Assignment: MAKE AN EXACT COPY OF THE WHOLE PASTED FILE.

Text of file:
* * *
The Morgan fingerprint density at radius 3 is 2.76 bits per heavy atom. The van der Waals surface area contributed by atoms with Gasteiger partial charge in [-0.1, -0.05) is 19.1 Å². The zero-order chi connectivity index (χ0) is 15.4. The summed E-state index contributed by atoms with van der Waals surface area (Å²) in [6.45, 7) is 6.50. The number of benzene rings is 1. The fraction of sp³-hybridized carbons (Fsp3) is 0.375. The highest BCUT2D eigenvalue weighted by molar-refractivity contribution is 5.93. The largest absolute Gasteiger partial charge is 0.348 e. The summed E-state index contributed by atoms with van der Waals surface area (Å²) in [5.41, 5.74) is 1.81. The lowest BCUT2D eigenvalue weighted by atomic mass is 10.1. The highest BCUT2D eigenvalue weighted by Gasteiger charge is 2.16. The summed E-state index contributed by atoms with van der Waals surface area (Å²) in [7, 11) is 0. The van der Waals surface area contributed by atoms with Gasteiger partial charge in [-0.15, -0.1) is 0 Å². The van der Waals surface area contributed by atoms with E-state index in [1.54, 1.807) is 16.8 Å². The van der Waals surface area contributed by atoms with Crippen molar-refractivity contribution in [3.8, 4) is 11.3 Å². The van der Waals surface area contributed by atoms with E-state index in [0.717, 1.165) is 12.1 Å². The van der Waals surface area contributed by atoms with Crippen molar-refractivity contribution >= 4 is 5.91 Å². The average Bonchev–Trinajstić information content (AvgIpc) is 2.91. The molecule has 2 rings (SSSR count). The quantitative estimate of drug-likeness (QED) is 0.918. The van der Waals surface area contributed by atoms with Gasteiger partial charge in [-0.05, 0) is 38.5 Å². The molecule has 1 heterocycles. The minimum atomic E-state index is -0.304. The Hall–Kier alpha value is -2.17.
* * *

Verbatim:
The Morgan fingerprint density at radius 3 is 2.76 bits per heavy atom. The van der Waals surface area contributed by atoms with Gasteiger partial charge in [-0.1, -0.05) is 19.1 Å². The zero-order chi connectivity index (χ0) is 15.4. The summed E-state index contributed by atoms with van der Waals surface area (Å²) in [6.45, 7) is 6.50. The number of benzene rings is 1. The fraction of sp³-hybridized carbons (Fsp3) is 0.375. The highest BCUT2D eigenvalue weighted by molar-refractivity contribution is 5.93. The largest absolute Gasteiger partial charge is 0.348 e. The summed E-state index contributed by atoms with van der Waals surface area (Å²) in [5.41, 5.74) is 1.81. The lowest BCUT2D eigenvalue weighted by atomic mass is 10.1. The highest BCUT2D eigenvalue weighted by Gasteiger charge is 2.16. The summed E-state index contributed by atoms with van der Waals surface area (Å²) in [7, 11) is 0. The van der Waals surface area contributed by atoms with Gasteiger partial charge in [-0.15, -0.1) is 0 Å². The van der Waals surface area contributed by atoms with E-state index in [1.54, 1.807) is 16.8 Å². The van der Waals surface area contributed by atoms with Crippen molar-refractivity contribution in [3.8, 4) is 11.3 Å². The van der Waals surface area contributed by atoms with E-state index in [0.717, 1.165) is 12.1 Å². The van der Waals surface area contributed by atoms with Crippen molar-refractivity contribution >= 4 is 5.91 Å². The average Bonchev–Trinajstić information content (AvgIpc) is 2.91. The molecule has 2 rings (SSSR count). The quantitative estimate of drug-likeness (QED) is 0.918. The van der Waals surface area contributed by atoms with Gasteiger partial charge in [-0.05, 0) is 38.5 Å². The molecule has 1 heterocycles. The minimum atomic E-state index is -0.304. The Hall–Kier alpha value is -2.17.